A beautiful daughter of Prospero, princess Miranda had grown up on their island, never seeing another human face except for her father’s. She deals only with him and Caliban, while Ariel and other sprites stay invisible for her. Prospero treats her well: for twelve years he’d been upbringing and educating her appropriately, so now Miranda knows much more than most princesses do. Being innocent and naïve, she is clever enough to threat Ferdinand with certain caution, clearly understanding that his seeming beauty and goodness may attract her only because of her lack of human nature knowledge. Luckily, Ferdinand proves to be as good as he looks like, so Miranda inevitably falls in love with him, in complete accordance with Prospero’s plan. At this, she demonstrates a complete obedience to her father’s will but also treats Ferdinand with tenderness and kindness, thus proving her ability to become a loving and respectful wife, ready to share both physical labor and the future burden of power. While Prospero warns Ferdinand not to touch his daughter before the wedding, this fourteen-year-old virgin affords herself a luxury to mention her desires aimed at Ferdinand; their chastity is wonderfully underlined when the couple are playing chess being hidden from everyone by a curtain. A prominent feature of Miranda is her especially keen sense of beauty and goodness in others; while seeing so many new faces of island guests, she exclaims that they all are good and the mankind is beauteous. Moreover, in spite of her being naïve, she has compassion enough to beg her father about saving people on the ship and courage enough to declare her love to Ferdinand. All in all, Miranda is a young girl who looks at the world with wide open childish eyes, awaiting new wonders, and one should thank Shakespeare for treating this lovely character kindly.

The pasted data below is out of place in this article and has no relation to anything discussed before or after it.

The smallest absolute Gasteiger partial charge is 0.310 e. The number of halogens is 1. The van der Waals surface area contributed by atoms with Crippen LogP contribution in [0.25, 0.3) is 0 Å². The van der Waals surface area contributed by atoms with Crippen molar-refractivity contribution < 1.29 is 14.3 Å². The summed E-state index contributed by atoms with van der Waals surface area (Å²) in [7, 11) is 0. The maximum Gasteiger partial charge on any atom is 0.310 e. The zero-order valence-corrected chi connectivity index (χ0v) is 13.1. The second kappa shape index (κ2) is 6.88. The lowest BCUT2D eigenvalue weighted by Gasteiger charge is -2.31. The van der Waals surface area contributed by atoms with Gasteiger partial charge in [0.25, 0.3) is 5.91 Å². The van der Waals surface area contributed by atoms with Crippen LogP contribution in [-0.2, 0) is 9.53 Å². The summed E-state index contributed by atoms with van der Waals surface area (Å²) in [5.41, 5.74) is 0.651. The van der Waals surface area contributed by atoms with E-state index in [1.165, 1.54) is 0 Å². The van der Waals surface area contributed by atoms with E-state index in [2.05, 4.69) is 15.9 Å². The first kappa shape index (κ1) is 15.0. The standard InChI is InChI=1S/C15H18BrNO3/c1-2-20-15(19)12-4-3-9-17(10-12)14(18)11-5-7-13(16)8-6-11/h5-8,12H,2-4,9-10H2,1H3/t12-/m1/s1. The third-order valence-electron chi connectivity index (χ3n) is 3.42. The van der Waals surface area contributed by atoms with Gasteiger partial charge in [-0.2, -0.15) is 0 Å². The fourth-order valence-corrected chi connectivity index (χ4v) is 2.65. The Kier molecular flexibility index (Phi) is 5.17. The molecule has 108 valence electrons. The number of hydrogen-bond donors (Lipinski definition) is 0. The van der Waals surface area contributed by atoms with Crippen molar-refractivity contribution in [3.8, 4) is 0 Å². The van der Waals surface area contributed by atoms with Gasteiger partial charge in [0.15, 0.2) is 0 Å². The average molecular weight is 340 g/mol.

Miranda in the Essays